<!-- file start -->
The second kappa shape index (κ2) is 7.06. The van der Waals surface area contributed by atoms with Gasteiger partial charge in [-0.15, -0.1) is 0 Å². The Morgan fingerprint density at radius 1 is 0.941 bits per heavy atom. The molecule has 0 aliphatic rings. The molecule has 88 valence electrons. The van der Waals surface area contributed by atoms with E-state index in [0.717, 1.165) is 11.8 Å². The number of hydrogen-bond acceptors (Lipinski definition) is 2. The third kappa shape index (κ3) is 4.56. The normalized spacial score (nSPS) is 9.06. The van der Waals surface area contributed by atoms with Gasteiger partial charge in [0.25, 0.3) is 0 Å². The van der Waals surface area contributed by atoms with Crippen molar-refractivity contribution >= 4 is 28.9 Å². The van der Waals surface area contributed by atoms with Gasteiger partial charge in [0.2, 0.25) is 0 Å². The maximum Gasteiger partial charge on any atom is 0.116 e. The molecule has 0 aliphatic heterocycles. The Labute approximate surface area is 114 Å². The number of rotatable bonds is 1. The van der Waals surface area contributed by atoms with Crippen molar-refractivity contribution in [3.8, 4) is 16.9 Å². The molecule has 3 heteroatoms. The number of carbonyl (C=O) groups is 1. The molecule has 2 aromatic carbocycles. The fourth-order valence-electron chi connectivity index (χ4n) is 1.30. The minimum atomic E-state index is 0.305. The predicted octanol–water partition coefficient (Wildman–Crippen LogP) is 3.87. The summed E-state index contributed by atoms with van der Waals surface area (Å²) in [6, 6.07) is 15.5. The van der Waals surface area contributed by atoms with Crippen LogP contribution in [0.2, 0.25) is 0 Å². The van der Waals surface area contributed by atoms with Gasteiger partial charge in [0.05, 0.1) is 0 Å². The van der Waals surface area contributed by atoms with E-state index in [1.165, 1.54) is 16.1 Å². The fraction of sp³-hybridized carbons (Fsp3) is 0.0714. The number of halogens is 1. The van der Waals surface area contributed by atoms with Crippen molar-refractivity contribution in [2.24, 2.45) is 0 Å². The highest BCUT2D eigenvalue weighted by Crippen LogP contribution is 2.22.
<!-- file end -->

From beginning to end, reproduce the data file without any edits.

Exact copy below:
The second kappa shape index (κ2) is 7.06. The van der Waals surface area contributed by atoms with Gasteiger partial charge in [-0.15, -0.1) is 0 Å². The Morgan fingerprint density at radius 1 is 0.941 bits per heavy atom. The molecule has 0 aliphatic rings. The molecule has 88 valence electrons. The van der Waals surface area contributed by atoms with E-state index in [0.717, 1.165) is 11.8 Å². The number of hydrogen-bond acceptors (Lipinski definition) is 2. The third kappa shape index (κ3) is 4.56. The normalized spacial score (nSPS) is 9.06. The van der Waals surface area contributed by atoms with Gasteiger partial charge in [0.25, 0.3) is 0 Å². The van der Waals surface area contributed by atoms with Crippen molar-refractivity contribution >= 4 is 28.9 Å². The van der Waals surface area contributed by atoms with Gasteiger partial charge in [0.2, 0.25) is 0 Å². The maximum Gasteiger partial charge on any atom is 0.116 e. The molecule has 0 aliphatic heterocycles. The Labute approximate surface area is 114 Å². The number of rotatable bonds is 1. The van der Waals surface area contributed by atoms with Crippen molar-refractivity contribution in [3.8, 4) is 16.9 Å². The molecule has 3 heteroatoms. The number of carbonyl (C=O) groups is 1. The molecule has 2 aromatic carbocycles. The fourth-order valence-electron chi connectivity index (χ4n) is 1.30. The minimum atomic E-state index is 0.305. The predicted octanol–water partition coefficient (Wildman–Crippen LogP) is 3.87. The summed E-state index contributed by atoms with van der Waals surface area (Å²) in [6, 6.07) is 15.5. The van der Waals surface area contributed by atoms with Crippen LogP contribution in [0.2, 0.25) is 0 Å². The van der Waals surface area contributed by atoms with Gasteiger partial charge in [0.05, 0.1) is 0 Å². The van der Waals surface area contributed by atoms with E-state index in [1.165, 1.54) is 16.1 Å². The fraction of sp³-hybridized carbons (Fsp3) is 0.0714. The number of halogens is 1. The van der Waals surface area contributed by atoms with Crippen molar-refractivity contribution in [2.24, 2.45) is 0 Å². The highest BCUT2D eigenvalue weighted by Crippen LogP contribution is 2.22.